Family Life

A Guide To Money Management Tips For Kids By Age

What To Teach Your Kids About Money, From Preschool To High School!

How do you teach kids about money management? Our guide to money, from pre-school to high school, will ensure your kids are well-advised every step of their childhood. Understanding money, saving, and everything in between will hopefully ensure that your kids will become well-adjusted adults who truly appreciate that to earn money, you have to work hard for it. It’s fun, educational, and kids can start as young as 3 years old…go for it.

  • TOP MONEY TIPS FOR PRESCHOOLERS: Age 3 - 5

    A Guide To Money Management Tips For Kids By Age

    Start them young! Little eyes are watching you all the time. Your child will notice if you do a lot of online shopping and bags keep getting delivered or parents argue about money problems. So make sure to set a good example! Explain what money is, and show them how it works, preferably with cash.

    Many parents will feel uncomfortable discussing money and finances with their kids, but it's an essential life skill, and the younger you start, the easier it will be along the way. A study by the University of Cambridge found that money habits in children are formed by the time they're 7 years old.

    Here are some money management tips for kids ages 3 - 5:

    • Age 3 – Patience: Learning and appreciating patience at a young age is of paramount importance. Learning they can't always get what they want and delayed gratification will have everyone happy in the long run.
    • Age 4 – Adding: By now your little one should be able to count a little. If they can add 1 plus 1 and get 2, they can add 1 dollar and 1 dollar to get 2 dollars. They will soon start to learn that money and counting are interlinked. Get them a clear jar to start saving, check out our article on Teaching Kids Money Management with Money Jars.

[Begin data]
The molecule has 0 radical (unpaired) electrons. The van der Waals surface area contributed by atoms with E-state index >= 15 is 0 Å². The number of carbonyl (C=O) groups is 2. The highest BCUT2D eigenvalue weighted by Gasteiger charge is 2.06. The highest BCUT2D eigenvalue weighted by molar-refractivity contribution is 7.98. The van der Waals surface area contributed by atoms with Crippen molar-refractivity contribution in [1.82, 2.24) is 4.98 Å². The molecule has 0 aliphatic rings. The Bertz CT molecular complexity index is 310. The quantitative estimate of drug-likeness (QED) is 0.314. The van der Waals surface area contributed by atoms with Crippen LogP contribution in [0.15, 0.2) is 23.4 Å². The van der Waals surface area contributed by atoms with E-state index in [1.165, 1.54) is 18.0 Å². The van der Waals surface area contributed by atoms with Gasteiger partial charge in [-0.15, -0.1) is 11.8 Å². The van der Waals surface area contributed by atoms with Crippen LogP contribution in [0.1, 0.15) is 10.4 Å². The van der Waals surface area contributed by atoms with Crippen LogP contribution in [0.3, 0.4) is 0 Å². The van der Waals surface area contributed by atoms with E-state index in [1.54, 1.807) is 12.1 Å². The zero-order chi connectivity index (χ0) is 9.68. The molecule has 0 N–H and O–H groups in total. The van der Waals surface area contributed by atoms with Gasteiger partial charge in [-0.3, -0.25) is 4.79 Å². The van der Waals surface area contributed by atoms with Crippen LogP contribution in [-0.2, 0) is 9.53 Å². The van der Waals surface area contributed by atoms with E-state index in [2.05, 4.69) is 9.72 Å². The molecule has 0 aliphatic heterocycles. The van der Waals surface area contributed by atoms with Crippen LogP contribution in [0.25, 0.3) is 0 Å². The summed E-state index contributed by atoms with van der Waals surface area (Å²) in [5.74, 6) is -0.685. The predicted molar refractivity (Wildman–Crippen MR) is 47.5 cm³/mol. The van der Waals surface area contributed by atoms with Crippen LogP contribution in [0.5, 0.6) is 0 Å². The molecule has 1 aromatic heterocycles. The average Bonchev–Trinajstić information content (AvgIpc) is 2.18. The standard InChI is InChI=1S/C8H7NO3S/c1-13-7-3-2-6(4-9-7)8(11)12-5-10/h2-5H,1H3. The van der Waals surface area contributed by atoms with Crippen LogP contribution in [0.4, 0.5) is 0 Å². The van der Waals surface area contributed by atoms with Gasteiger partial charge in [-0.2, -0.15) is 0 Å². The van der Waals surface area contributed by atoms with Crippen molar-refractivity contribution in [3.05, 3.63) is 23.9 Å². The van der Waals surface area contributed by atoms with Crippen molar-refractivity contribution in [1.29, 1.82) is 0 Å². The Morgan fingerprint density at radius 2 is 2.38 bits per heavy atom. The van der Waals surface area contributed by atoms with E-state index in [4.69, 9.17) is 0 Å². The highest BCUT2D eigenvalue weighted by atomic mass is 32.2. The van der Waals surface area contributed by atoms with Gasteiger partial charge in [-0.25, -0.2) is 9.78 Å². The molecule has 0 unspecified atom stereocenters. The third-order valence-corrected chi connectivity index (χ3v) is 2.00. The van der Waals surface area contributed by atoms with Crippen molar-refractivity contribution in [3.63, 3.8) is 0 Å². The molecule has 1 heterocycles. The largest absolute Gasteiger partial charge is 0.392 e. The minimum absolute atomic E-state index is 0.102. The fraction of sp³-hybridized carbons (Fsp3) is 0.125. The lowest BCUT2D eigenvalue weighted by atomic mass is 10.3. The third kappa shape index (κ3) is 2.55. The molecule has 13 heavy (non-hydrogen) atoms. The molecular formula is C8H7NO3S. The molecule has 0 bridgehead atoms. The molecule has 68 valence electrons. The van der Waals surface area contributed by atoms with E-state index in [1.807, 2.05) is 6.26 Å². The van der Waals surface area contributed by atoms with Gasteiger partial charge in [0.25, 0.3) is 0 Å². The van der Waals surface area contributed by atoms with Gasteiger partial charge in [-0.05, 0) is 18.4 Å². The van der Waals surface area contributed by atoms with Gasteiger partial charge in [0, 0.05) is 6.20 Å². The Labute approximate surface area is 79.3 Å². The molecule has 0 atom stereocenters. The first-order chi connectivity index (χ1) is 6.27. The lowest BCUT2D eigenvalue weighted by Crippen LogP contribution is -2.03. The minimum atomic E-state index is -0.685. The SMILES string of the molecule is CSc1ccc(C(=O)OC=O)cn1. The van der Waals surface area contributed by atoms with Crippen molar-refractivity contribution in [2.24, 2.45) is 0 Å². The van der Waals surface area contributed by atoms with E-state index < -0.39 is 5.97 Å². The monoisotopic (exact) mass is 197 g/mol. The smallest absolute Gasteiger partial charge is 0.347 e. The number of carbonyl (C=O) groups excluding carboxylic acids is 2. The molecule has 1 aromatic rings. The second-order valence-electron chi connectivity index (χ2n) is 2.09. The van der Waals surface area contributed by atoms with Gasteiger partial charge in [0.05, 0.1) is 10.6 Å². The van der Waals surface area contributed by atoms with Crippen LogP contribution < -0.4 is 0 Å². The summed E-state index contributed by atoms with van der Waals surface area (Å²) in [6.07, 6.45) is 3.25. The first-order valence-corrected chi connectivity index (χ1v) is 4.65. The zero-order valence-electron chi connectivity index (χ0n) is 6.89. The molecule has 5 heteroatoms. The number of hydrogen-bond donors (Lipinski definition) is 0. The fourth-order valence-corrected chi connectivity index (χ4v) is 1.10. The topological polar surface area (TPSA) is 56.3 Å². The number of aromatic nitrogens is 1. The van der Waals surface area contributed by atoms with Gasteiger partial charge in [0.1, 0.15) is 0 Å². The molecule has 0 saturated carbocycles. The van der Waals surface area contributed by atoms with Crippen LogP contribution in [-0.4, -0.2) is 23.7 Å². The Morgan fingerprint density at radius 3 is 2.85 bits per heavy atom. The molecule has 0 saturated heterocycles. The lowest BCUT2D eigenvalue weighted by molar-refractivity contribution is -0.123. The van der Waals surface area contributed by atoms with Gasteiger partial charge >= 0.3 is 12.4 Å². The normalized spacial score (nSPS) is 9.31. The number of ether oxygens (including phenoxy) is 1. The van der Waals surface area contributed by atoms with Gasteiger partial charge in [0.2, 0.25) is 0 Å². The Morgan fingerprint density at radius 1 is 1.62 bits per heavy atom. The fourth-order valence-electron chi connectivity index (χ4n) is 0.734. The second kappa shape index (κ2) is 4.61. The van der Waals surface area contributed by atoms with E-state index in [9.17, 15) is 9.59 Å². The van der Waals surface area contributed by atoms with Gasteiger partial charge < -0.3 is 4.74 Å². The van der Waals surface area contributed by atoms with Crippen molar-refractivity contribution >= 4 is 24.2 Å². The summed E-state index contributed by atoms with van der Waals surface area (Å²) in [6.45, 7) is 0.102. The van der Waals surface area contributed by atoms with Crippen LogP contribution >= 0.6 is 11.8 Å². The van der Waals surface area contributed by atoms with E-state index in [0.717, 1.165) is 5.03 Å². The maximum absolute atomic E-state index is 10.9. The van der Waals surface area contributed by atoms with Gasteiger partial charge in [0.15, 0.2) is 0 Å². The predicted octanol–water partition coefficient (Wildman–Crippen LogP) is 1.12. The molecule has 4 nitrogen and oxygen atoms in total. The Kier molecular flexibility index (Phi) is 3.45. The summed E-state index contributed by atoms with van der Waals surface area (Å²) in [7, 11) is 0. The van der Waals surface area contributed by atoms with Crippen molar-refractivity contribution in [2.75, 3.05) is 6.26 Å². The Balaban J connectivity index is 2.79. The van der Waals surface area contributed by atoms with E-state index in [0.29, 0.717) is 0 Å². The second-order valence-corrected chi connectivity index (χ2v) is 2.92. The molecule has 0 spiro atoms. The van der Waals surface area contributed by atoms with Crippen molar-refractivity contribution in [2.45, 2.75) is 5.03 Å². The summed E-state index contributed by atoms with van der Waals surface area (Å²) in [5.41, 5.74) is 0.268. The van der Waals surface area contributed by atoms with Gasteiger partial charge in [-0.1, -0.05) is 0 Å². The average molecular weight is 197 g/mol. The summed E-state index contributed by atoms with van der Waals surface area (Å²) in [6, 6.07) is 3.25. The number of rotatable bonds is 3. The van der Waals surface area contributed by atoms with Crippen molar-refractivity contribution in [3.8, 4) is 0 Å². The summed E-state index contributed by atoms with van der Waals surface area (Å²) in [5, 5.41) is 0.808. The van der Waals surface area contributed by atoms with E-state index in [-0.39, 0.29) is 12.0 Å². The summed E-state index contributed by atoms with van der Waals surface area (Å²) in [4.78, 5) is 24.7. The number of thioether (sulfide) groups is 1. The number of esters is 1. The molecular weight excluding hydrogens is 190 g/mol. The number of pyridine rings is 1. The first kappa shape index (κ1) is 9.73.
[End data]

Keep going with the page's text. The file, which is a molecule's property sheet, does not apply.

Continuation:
• Age 5 – No: Learning to say no is an important lesson for all of us to learn. Kids need to realize they can't have everything, especially when they get to school when peer pressure starts.
  • TOP MONEY TIPS FOR ELEMENTARY STUDENTS & MIDDLESCHOOLERS: Age 6 - 11

    A Guide To Money Management Tips For Kids By Age

    When your children reach the age of around 5 - 6, they will start to comprehend the value of goods and set prices. Now’s the time to explain how much different toys cost and how people earn money.

    Between the ages 6 - 11, there is much to teach in financial literacy, from allowance to charity to saving. Explain what jobs you have and how that allows you to take care of the family and buy what everyone needs. Connect yourself to the toys on the shelf and family outings. We have listed our top tips divided by age below:

    • Age 6 – Allowance: Now is an excellent time to give your kids an allowance. They will start to learn that they will need to save for it if they want something.
    • Age 7 – Career: Kids will start to be asked what they want to be when they grow up. Now is a good time to start talking about careers, money, saving, etc. Make this a positive experience and that going out to work every day is a good thing.